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Q. Why did you choose to become a funeral director?
A. I had just finished my Grade 12, and my grandparents had passed away – both within a very short period of time. I was quite impressed with the way the funeral directors handled themselves and dealt with us as a family.
I did a couple of odd jobs for three years, but the thought of (becoming a funeral director) kept entering the back of my mind. I spoke to my parents about it, and they thought it was an honourable career to pursue. I didn’t know when I went into it that it would last this long.

Q. How did you get into it?
A. I was living in Winnipeg at that point, and I saw an ad in the paper for someone looking for help in a Steinbach funeral home. I phoned, got an interview, and got the job back in September of 1967.
Then, the next May, the owner had wanted to do some things in his personal life, so he had to hire a licenced funeral director, which I was not, so I was out of a job.
I contacted the secretary of the Manitoba Funeral Service Association and asked if there were any other positions somewhere. Paull Funeral Home was looking for a person, so I called them, got a ride up to Swan River with some friends, and spoke with Edwin and Eldon Paull. They said I could live with them for a week, and if we got along good in that week, they would hire me.

Q. Did you start your family here as well?
A. Yes. My wife, Lucile (nee Barnett) is from Bowsman. We met here, started our family here, and have been here ever since. We have two grown sons in Brandon, and six grandchildren.

Q. You’ve worked with three generations of Paulls. Do they feel like a second family to you?
A. I think so. You don’t spend that many hours with somebody and not have a personal interaction with them. I’ve always had a good relationship with all three generations.
We spend a lot of hours together. We used to work 9 to 5, but lots of times, you are there until midnight or 2 o’clock in the morning to go to some of the rural hospitals.
There is no such thing as set hours in the funeral industry, at least not in a rural setting.

Q. Do you think there is more of a personal relationship with the community in a rural setting?
A. For sure. You deal with a wide variety of families from all over the Valley. And, you get to know all these people.
For some families I’ve dealt with, I’ve had funerals for four generations. It’s not uncommon for someone in the street to say hello to you, and then quickly wonder where you know this person.

Q. What do you like about your job?
A. It’s very satisfying to be able to help people in a very tough time in your life. Some people, particularly when it is the first time they have dealt with death in the family, it is very traumatic, but for some people, it is not. It depends on their personal nature.
People are very vulnerable at that time, so funeral directors have to be very careful not to put them into an uncomfortable position. You are there to help relieve their tension. You can’t take away their grief, but you can make their grief easier by how you deal with them.

Q. What are some unique challenges to your job?
A. Probably trying to make people look the way they did before, after they have been involved in an unnatural death. We try to make them look as natural as we can.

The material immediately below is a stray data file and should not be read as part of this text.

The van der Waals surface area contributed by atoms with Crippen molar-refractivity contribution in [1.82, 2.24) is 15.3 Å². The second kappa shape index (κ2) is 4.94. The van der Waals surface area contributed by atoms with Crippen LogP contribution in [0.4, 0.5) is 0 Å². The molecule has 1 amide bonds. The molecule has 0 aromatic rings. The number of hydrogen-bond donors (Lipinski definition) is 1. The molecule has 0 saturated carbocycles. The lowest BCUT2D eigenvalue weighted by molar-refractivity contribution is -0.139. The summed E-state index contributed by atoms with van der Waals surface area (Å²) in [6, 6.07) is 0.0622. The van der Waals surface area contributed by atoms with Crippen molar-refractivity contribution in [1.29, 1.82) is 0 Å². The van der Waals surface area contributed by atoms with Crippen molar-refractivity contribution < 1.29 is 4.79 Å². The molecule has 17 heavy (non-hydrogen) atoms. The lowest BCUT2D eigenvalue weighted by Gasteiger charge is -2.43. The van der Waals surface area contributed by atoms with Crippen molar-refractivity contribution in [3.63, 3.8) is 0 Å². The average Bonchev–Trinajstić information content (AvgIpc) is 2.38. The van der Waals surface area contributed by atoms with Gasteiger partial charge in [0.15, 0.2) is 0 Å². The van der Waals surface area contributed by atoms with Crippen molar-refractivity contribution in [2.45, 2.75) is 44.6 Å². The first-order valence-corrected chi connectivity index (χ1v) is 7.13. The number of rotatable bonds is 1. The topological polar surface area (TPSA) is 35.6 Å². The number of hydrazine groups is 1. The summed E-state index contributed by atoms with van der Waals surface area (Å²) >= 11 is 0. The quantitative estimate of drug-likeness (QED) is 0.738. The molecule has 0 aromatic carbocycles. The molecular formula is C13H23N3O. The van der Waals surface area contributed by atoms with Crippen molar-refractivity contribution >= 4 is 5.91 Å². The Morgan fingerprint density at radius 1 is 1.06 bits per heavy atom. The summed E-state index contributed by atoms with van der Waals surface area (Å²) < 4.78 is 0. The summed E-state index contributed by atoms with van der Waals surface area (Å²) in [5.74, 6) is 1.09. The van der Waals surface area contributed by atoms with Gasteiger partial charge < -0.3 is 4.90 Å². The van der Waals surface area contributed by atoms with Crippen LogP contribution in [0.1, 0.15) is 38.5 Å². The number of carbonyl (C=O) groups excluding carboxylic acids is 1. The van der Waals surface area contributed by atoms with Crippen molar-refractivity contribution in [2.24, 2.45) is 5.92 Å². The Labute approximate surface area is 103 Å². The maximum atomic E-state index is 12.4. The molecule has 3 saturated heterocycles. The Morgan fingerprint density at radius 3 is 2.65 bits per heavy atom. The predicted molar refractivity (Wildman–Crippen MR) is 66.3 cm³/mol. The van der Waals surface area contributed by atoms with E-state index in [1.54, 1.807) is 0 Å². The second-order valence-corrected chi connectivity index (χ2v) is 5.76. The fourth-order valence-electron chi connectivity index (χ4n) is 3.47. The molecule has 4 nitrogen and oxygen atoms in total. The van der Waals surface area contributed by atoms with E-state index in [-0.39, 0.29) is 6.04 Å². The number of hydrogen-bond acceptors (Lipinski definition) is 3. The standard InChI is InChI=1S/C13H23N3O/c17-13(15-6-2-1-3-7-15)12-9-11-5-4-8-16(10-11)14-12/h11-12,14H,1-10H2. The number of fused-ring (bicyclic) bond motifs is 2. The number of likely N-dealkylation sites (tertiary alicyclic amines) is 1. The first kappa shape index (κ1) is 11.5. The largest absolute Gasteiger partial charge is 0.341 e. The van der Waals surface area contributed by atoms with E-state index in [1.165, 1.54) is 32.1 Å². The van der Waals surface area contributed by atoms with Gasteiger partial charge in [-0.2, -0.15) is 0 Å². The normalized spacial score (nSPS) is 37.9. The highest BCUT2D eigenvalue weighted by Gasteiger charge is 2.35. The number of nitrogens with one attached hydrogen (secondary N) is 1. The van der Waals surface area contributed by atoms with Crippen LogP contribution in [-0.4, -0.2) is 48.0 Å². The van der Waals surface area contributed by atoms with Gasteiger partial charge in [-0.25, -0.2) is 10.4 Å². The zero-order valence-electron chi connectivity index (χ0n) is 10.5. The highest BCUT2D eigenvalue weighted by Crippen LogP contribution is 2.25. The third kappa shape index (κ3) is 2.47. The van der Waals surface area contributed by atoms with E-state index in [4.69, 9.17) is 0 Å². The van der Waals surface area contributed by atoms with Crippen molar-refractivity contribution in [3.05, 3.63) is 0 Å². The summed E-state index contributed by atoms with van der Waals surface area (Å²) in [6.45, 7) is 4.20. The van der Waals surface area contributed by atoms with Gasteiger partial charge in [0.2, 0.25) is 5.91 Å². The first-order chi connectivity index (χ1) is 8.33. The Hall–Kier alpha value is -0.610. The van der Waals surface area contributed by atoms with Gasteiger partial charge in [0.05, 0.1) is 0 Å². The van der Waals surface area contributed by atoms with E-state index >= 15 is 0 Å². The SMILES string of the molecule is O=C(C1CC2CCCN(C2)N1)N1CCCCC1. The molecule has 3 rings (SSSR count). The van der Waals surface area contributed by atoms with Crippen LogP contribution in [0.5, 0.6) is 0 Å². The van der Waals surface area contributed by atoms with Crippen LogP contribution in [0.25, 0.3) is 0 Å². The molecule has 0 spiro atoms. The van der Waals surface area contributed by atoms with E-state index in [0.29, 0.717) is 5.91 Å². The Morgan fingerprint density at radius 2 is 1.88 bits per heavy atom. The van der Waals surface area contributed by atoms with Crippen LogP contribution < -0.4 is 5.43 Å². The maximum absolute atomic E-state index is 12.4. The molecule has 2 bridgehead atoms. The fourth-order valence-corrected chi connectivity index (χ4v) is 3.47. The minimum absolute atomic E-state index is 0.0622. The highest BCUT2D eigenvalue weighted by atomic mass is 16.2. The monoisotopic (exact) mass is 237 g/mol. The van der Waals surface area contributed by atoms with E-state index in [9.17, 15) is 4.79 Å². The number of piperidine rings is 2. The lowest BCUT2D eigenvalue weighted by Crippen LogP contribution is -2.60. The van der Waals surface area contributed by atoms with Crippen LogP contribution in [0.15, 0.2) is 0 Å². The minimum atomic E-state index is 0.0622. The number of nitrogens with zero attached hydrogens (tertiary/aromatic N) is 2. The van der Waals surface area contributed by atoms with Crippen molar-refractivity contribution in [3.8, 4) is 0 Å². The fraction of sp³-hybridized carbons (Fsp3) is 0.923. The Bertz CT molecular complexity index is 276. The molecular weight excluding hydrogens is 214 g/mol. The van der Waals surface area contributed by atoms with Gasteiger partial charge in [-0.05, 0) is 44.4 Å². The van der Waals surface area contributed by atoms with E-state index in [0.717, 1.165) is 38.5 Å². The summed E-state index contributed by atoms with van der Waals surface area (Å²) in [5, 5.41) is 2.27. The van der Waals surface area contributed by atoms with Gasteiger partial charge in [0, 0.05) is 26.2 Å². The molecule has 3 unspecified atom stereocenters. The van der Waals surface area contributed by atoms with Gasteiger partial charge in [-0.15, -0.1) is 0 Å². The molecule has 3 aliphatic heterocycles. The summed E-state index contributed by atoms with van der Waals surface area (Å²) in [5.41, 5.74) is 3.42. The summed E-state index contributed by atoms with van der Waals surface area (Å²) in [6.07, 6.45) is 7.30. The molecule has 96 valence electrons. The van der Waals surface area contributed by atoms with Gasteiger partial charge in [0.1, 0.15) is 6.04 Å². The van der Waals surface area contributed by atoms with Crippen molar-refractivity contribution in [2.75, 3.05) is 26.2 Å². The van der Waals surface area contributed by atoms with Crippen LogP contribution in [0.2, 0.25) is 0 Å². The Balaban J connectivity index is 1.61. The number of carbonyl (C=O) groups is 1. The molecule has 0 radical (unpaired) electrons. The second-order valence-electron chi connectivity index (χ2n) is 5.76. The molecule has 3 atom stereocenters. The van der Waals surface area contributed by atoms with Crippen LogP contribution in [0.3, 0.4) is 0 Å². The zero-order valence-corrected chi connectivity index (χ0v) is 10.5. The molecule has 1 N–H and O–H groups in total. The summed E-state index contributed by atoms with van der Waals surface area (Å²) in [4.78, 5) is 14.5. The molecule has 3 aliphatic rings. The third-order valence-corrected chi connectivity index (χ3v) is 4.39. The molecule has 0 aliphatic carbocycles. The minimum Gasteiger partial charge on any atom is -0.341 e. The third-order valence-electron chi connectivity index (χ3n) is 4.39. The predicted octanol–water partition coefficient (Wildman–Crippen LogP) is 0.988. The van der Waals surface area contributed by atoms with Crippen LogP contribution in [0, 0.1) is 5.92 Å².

Roughly every 10 years or so, we go for continuing education. Even at my age, I still learn new things, such as new techniques of how to do things.

Q. How has your field changed during your time?
A. The biggest change is the chemicals we use. When I started, the chemicals were very harsh, and that was before we had masks. Now, you can hardly smell the fluids, and all the product we use is more environmentally friendly.
We also don’t use nearly as much cosmetics as we used to, as the (preserving) fluids we use now give a very natural appearance, more so than years ago.
Also, when I took my (licencing) course, it was a five-year course. The embalmers course was three years, and the directors course was two years. That was before internet, and everything was handwritten.
Now, it is a two-year, all-in-one course. And, I don’t think any of it is watered down, but just handled differently.

Q. What have you learned about the job or yourself in the last 50 years?
A. I learned that if you do your job well, people are very thankful. We’re not like a restaurant, where they expect a tip. We don’t expect a tip. All we want is a thank you. That happens a lot, and that is what keeps me going.
Over the years, I’ve developed my trade and my skills.

Q. What are your hobbies and interests outside of work?
A. When my children were growing up, I coached minor ball for nine or 10 years, and then when my children got older, that went by the wayside.
I’ve also been involved with genealogy for 30 some years. I’ve traced some of my family back to the 1600s, back to Prussia.

Q. What advice would you give to someone who wants to become a funeral director themselves?
A. It is a very good career, and can be very rewarding. Funeral homes are always looking for someone who wants to start because people like myself are getting older.
Some people go into it for a few years, and it’s not for them. But, there are a lot of funeral directors who have been in it for 20, 30, 40, or even 50 years, like myself.
It’s a very honourable profession. A lot of times, people just see us in a suit and white shirt, but there is a lot more to it than that. Sometimes, we get our hands dirty. We have cemeteries to set up, and cars to wash.
It matters if you’ve got good employers and good staff that make it easier to come to work in the morning.

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Jeremy Bergen
REPORTER
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